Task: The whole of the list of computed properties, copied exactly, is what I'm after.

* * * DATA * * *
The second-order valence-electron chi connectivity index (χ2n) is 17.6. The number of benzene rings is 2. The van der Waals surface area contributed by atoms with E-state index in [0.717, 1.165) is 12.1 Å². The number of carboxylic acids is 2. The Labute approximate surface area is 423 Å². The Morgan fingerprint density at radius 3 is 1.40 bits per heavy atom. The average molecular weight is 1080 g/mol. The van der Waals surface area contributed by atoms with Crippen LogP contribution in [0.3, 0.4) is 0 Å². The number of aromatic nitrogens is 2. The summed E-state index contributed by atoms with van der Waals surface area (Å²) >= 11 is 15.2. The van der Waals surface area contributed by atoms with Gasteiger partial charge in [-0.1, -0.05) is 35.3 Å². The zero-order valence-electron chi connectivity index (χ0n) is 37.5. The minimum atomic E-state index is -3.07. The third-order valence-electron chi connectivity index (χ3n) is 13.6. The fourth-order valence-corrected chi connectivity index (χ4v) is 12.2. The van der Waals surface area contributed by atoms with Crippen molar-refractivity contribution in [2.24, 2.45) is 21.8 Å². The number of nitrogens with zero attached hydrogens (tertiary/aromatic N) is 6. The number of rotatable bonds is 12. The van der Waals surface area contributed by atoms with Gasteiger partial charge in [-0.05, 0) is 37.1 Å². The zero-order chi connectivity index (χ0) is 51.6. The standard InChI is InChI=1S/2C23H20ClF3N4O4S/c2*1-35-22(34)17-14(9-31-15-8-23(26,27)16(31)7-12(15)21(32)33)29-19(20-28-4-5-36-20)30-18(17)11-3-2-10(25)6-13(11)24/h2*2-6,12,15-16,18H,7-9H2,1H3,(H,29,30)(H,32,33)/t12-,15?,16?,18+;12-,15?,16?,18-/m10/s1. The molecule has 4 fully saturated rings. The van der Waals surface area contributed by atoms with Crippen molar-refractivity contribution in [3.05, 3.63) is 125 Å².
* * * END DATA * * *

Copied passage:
The second-order valence-electron chi connectivity index (χ2n) is 17.6. The number of benzene rings is 2. The van der Waals surface area contributed by atoms with E-state index in [0.717, 1.165) is 12.1 Å². The number of carboxylic acids is 2. The Labute approximate surface area is 423 Å². The Morgan fingerprint density at radius 3 is 1.40 bits per heavy atom. The average molecular weight is 1080 g/mol. The van der Waals surface area contributed by atoms with Crippen LogP contribution in [0.3, 0.4) is 0 Å². The number of aromatic nitrogens is 2. The summed E-state index contributed by atoms with van der Waals surface area (Å²) >= 11 is 15.2. The van der Waals surface area contributed by atoms with Gasteiger partial charge in [-0.1, -0.05) is 35.3 Å². The zero-order valence-electron chi connectivity index (χ0n) is 37.5. The minimum atomic E-state index is -3.07. The third-order valence-electron chi connectivity index (χ3n) is 13.6. The fourth-order valence-corrected chi connectivity index (χ4v) is 12.2. The van der Waals surface area contributed by atoms with Crippen molar-refractivity contribution in [2.24, 2.45) is 21.8 Å². The number of nitrogens with zero attached hydrogens (tertiary/aromatic N) is 6. The number of rotatable bonds is 12. The van der Waals surface area contributed by atoms with Gasteiger partial charge in [-0.05, 0) is 37.1 Å². The zero-order chi connectivity index (χ0) is 51.6. The standard InChI is InChI=1S/2C23H20ClF3N4O4S/c2*1-35-22(34)17-14(9-31-15-8-23(26,27)16(31)7-12(15)21(32)33)29-19(20-28-4-5-36-20)30-18(17)11-3-2-10(25)6-13(11)24/h2*2-6,12,15-16,18H,7-9H2,1H3,(H,29,30)(H,32,33)/t12-,15?,16?,18+;12-,15?,16?,18-/m10/s1. The molecule has 4 fully saturated rings. The van der Waals surface area contributed by atoms with Crippen molar-refractivity contribution in [3.05, 3.63) is 125 Å².